How to extract domains in AWS Athena / Presto SQL

Bernhard Clemm
4 min readNov 9, 2022

When you work with URLs, you might want to extract domains (for example, to match web visits to a list of domains that signify a certain type of browsing behaviour). By “domain”, people usually refer to the second-level domain (SLD) plus the top-level domain (TLD). For example, in, the SLD is example, which is the part that makes a website “memorable”; the TLD is com; and the domain is thus Or consider the SLD is example, the TLD and hence the domain is

The latter case also illustrates why we cannot simply extract the domain with a naïve regular expression, since TLDs have a varying number of parts: For example, both com and are TLDs, and so is, and believe it or not, Put simply, extracting domains properly must rely on a list of all TLDs (or “suffixes”), as explained here. Fortunately, the Public Suffix List, maintained by the Mozilla Foundation, is just that list.

In many programming languages, there are packages based on this list (tldextract in R and tld in Python), but there is no equivalent for Presto SQL, which is what AWS Athena works with. I assume the problem exists for other SQL flavours, too. So I developed my own solution, heavily based on the logic of R’s tldextract.

The first step is to get the actual list of TLDs in order to import it as a table into AWS Athena. (Note that the list of TLDs updates periodically.) Doing this in R:

# get list of TLDs; this code is from tldextract packageraw_results <- GET(“")
parsed_results <- unlist(strsplit(content(raw_results, as = “text”),”\n+”))
tldnames <- parsed_results[grep(pattern = “^//”, x = parsed_results, invert = TRUE)]
tldnames <- iconv(tldnames, to = “UTF-8”)
wilds <- grepl(‘^\\*’, tldnames)
wildcard <- sub(‘\\*\\.’, “”, tldnames[wilds])static <- tldnames[!wilds]
# Export a csv with TLDsstatic_df = data.frame(tld = static, type = "static")
wilds_df = data.frame(tld = wildcard, type = "wildcard")
tld_df <- rbind(static_df, wilds_df)
write.csv(tld_df, paste0(path, "/tld_df.csv"), row.names = F)

I import this file as domains_tld into Athena. To illustrate how to parse domains out of a data set of URLs, let’s first make some toy data in SQL, immediately extracting the host with Presto’s inbuilt function:

SELECT url, url_extract_host(url) AS url_host FROM
(WITH temp AS (
('')) AS tab (url))
SELECT url from temp)

Now, the algorithm of the tldextract package is the following: (1) Split up the URL host at every dot into “parts”: for example, is split up into domain, co and uk. (2) Put the parts together incrementally, starting from the last part: in the example, this gives us uk, and (3) Match the resulting combinations with TLDs from the Public Suffix List.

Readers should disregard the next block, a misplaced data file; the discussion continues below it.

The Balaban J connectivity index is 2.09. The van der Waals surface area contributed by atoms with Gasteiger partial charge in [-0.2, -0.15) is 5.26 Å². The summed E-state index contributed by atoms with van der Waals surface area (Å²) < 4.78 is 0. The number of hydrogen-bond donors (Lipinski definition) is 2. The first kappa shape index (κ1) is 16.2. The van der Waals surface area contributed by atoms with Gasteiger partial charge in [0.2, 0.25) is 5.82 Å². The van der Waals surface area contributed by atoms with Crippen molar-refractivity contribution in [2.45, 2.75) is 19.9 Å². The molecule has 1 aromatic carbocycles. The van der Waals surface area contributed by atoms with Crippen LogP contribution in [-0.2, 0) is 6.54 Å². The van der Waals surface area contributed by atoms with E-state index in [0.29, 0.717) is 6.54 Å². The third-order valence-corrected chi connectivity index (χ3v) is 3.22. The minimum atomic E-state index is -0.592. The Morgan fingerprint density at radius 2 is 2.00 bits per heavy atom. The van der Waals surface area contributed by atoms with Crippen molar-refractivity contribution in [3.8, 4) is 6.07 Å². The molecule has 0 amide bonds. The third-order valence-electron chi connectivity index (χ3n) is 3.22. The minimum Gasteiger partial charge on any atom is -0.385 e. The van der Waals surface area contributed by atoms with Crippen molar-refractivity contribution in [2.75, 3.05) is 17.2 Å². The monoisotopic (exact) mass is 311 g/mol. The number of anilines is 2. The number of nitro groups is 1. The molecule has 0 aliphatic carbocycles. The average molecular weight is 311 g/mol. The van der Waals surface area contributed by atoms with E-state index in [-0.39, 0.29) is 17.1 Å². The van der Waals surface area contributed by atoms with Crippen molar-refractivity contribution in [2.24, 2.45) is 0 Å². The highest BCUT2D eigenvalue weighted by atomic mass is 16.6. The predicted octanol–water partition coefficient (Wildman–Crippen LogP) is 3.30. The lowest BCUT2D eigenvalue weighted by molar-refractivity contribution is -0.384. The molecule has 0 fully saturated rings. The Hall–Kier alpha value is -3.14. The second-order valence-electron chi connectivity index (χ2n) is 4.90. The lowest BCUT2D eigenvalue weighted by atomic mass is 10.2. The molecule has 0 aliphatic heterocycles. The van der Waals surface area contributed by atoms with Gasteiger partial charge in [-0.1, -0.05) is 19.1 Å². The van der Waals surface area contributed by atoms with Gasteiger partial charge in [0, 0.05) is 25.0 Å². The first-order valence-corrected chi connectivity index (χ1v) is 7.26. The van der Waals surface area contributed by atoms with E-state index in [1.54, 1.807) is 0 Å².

To do (1) in SQL, we first need to know the maximum number of parts in our data. In the toy data, has 5 parts. We therefore need five new variables:

SELECT url_host,
SPLIT(url_host, '.')[1] AS part_1,
TRY(SPLIT(url_host, '.')[2]) AS part_2,
TRY(SPLIT(url_host, '.')[3]) AS part_3,
TRY(SPLIT(url_host, '.')[4]) AS part_4,
TRY(SPLIT(url_host, '.')[5]) AS part_5
FROM dat

For (2), we just concatenate the parts, starting from the last. Note that the resulting combinations do not need to integrate the first part, because that one can never be part of the TLD.

SELECT url_host, part_1, part_2, part_3, part_4, part_5,
WHEN part_5 IS NOT NULL THEN part_5
WHEN part_5 IS NULL AND part_4 IS NOT NULL THEN part_4
WHEN part_4 IS NULL AND part_3 IS NOT NULL THEN part_3
WHEN part_3 IS NULL AND part_2 IS NOT NULL THEN part_2
END AS last,
WHEN part_5 IS NOT NULL THEN concat(part_4, '.', part_5)
WHEN part_5 IS NULL AND part_4 IS NOT NULL THEN concat(part_3, '.', part_4)
WHEN part_4 IS NULL AND part_3 IS NOT NULL THEN concat(part_2, '.', part_3)
END AS two_last,
WHEN part_5 IS NOT NULL THEN concat(part_3, '.', part_4, '.', part_5)
WHEN part_5 IS NULL AND part_4 IS NOT NULL THEN concat(part_2, '.', part_3, '.', part_4)
END AS three_last,
WHEN part_5 IS NOT NULL THEN concat(part_2, '.', part_3, '.', part_4, '.', part_5)
END AS four_last
FROM dat2

Now we bring this table into “long” format so that each original row (i.e., host) is repeated as many times as there are combinations for that row.

(WITH temp AS (
SELECT url_host, array[last, two_last, three_last, four_last] last_combs
FROM dat3)
SELECT url_host, pattern FROM temp
CROSS JOIN UNNEST(last_combs) as t(pattern))

Step (3): We match the combinations to the list of TLDs. If there are multiple matches per host, we only take the longest TLD. For example, when a host matches both uk and, has to be the TLD because there cannot be a domain called “”.

SELECT url_host, max_by(tld, tld_length) tld FROM
(SELECT url_host, pattern, d.tld, length(d.tld) tld_length
FROM dat4 h
LEFT JOIN domains_tld d ON h.pattern = d.tld
GROUP BY url_host

Finally, we extract the domain out of the host!

SELECT url_host, tld, 
regexp_extract(url_host, concat(‘\p{Alnum}+\.’, tld)) AS sld
FROM dat5

All of this seems a bit tedious, but is essentially what tldextract and similar packages do. (Note that I have not taken care about wild-card TLDs — see Public Suffix List for details.)